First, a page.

Tyler Stern had reason to celebrate as his hit and run opened the door to a huge second inning for Mahwah, which won the North 1, Group 2 state sectional title with a 12-2 win over Pascack Hills.
MAHWAH – As Mahwah’s Tyler Stern looked in to take the sign from the third base coaching box he gave a good stare to make sure he was seeing things correctly. Then he took a deep breath and tried to relax the best he could. What Stern was a hit-and-run sign that was unfamiliar to him personally but the senior first baseman could not focus on that. Playing in a section final and trailing rival Pascack Hills, Stern now had a job to do.
Stern executed the second inning hit-and-run perfectly. What normally would have been a double-play ball, it instead travelled through the open right side of the infield and sparked an eight-run rally. That was more than enough run support for efficient starter Joe Salute. Stern capped off the celebration with a fifth-inning single to give Mahwah the North 1, Group 2 state sectional title with a 12-2 win over No. 6 seed Pascack Hills on Friday afternoon in Mahwah.
“After Pascack Hills scored that first run we had to turn it up and that’s what we did,” said Mahwah’s Tyler Kittle, who was the ‘run’ part of the successful hit-and-run. “Leading off that second inning, I knew I had to give us a spark and get us going. We had to work together and do whatever it took to win this game. This is what we talked about from our first practice until today. It is the greatest accomplishment in my life up to this point.”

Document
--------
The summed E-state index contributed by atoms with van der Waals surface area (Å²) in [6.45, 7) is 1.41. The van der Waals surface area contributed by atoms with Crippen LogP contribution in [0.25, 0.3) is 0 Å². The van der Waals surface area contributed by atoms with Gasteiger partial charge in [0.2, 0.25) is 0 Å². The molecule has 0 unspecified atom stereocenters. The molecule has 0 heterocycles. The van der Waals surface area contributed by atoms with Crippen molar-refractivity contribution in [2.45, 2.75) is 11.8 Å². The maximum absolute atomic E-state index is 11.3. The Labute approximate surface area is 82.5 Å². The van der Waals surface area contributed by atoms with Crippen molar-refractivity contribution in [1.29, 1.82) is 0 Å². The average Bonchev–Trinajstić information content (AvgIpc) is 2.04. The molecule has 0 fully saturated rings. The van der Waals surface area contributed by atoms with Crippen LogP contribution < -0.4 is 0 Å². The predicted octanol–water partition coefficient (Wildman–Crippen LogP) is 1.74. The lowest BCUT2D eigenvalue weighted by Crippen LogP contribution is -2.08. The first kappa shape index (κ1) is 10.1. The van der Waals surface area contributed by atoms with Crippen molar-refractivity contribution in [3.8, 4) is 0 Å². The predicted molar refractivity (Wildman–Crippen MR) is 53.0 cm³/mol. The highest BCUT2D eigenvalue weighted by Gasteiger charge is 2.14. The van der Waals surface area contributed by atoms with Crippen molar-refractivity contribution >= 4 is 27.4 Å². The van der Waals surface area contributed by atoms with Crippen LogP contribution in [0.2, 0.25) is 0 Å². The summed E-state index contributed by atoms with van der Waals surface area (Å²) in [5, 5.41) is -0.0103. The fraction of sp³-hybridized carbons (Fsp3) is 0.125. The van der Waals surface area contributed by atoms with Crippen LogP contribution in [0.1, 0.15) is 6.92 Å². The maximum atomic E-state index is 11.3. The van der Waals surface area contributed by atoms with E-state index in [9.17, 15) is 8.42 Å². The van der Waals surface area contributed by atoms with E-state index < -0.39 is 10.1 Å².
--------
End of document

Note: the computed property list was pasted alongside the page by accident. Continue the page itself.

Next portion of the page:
Pascack Hills (16-12) had all the momentum coming in. After being swept by Ramsey in the regular season, the Broncos battled back from a late four-run deficit to force extra innings and oust the second-seeded Ramsey in the semifinals. Mahwah also swept the regular season series, but it was the Broncos who struck first on a sacrifice fly off the bat of Billy Mullholland to give Pascack Hills a 1-0 lead through one-and-a-half innings.
The Thunderbirds had to strike back quickly and did. In the bottom half of the frame, Kittle worked a walk to set the stage for Stern. When he got the hit-and-run sign he knew it could not go worse than the previous time he received it earlier this season.
Senior Joe Salute has been a revelation on the pitcher's mound in the state tournament for Mahwah.
“I got the hit-and-run sign against Westwood and didn’t swing the bat, which got the runner hung up in a rundown,” said Stern. “This time, I knew I had to swing the bat and do whatever I can to get that ball to the right side.”
That put runners on the corners with nobody out. Pascack Hills starter Zach Wernick induced a pop-up and had a chance to escape the inning with the No. 8 and 9 batters coming up, but that is when the game turned in Mahwah’s favor.
Sophomore third baseman Zach Selton went with a low, outside fastball and golfed it into the right-field corner for a triple to score both Kittle and Stern and putting Mahwah ahead to stay.